The lie detector system, designed to evaluate the speech pattern of claimants, is capable of sounding an alert during a change in voice pattern. This clue could then be followed up by the benefit staff for more evidence to the stated claim.
As a trial basis, seven councils have begun to use the lie detector device, saving Ģ420,000 pounds in the past year. Paul Osborn of The Harrow council, which is currently using the technology said, "more than 90% of people claiming benefits were honest, often people changed their stories part way through the conversation".
With the successful trials of this device, capable of saving about Ģ30m a year exclusively from housing benefit claims, the Government has decided to install the lie detector system in 15 other areas.
On the flip side, this scheme could potentially scare authentic and needy claimants and discourage them to seek benefits.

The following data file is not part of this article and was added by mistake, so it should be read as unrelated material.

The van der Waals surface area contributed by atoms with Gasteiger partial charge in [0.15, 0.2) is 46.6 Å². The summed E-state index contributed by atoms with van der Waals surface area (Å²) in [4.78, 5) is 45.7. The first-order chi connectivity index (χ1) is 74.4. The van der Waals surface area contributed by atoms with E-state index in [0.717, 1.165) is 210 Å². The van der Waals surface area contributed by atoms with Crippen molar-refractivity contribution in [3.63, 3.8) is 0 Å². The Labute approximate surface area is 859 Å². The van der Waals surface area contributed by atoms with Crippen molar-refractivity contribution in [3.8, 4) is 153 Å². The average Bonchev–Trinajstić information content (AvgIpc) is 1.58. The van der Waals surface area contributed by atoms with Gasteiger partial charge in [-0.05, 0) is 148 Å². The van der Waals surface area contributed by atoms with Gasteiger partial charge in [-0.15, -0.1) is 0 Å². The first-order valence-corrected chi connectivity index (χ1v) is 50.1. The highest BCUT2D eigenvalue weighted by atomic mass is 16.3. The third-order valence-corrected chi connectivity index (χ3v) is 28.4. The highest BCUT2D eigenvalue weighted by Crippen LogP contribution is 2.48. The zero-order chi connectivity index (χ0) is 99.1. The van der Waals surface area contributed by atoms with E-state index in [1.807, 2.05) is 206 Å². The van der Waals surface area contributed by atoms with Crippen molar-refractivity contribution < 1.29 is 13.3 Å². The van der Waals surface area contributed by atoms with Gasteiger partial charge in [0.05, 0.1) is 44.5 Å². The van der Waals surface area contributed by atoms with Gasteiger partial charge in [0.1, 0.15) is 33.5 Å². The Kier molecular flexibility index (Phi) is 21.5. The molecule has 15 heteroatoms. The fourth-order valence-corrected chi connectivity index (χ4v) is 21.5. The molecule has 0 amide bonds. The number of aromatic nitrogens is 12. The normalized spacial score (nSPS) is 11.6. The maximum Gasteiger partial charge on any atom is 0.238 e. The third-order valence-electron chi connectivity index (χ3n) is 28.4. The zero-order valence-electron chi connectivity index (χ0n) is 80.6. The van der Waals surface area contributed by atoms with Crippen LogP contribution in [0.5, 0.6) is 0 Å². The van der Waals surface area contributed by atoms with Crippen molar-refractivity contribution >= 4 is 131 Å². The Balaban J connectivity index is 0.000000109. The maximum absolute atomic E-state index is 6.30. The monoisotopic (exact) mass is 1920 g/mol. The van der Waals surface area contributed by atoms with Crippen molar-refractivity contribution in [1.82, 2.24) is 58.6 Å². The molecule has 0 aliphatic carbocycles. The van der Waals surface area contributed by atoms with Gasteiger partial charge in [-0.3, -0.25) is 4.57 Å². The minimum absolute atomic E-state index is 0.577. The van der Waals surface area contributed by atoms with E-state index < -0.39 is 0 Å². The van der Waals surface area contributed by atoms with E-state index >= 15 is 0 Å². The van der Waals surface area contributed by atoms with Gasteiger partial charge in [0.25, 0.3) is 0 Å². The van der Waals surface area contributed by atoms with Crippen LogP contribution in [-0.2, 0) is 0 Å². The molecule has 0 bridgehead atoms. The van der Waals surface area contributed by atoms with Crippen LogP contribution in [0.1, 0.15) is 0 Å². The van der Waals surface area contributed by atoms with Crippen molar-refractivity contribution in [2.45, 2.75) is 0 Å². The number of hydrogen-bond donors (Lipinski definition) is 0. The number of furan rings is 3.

Richard Exell, of the TUC, said: "Someone who is a practiced liar, who's deliberately defrauding the system, may very well be able to beat equipment like this, whereas someone who is scrupulously honest may actually be scared off claiming a benefit they are entitled to."
Reassuring claimants that the lie detector equipment is a means to weed out fraudulent claims, James Plaskitt, anti-fraud minister at the Department for Work and Pensions, said: "The important thing to understand is it flags up a risk, it doesn't prove the fraud in itself. It's an important additional bit of tooling."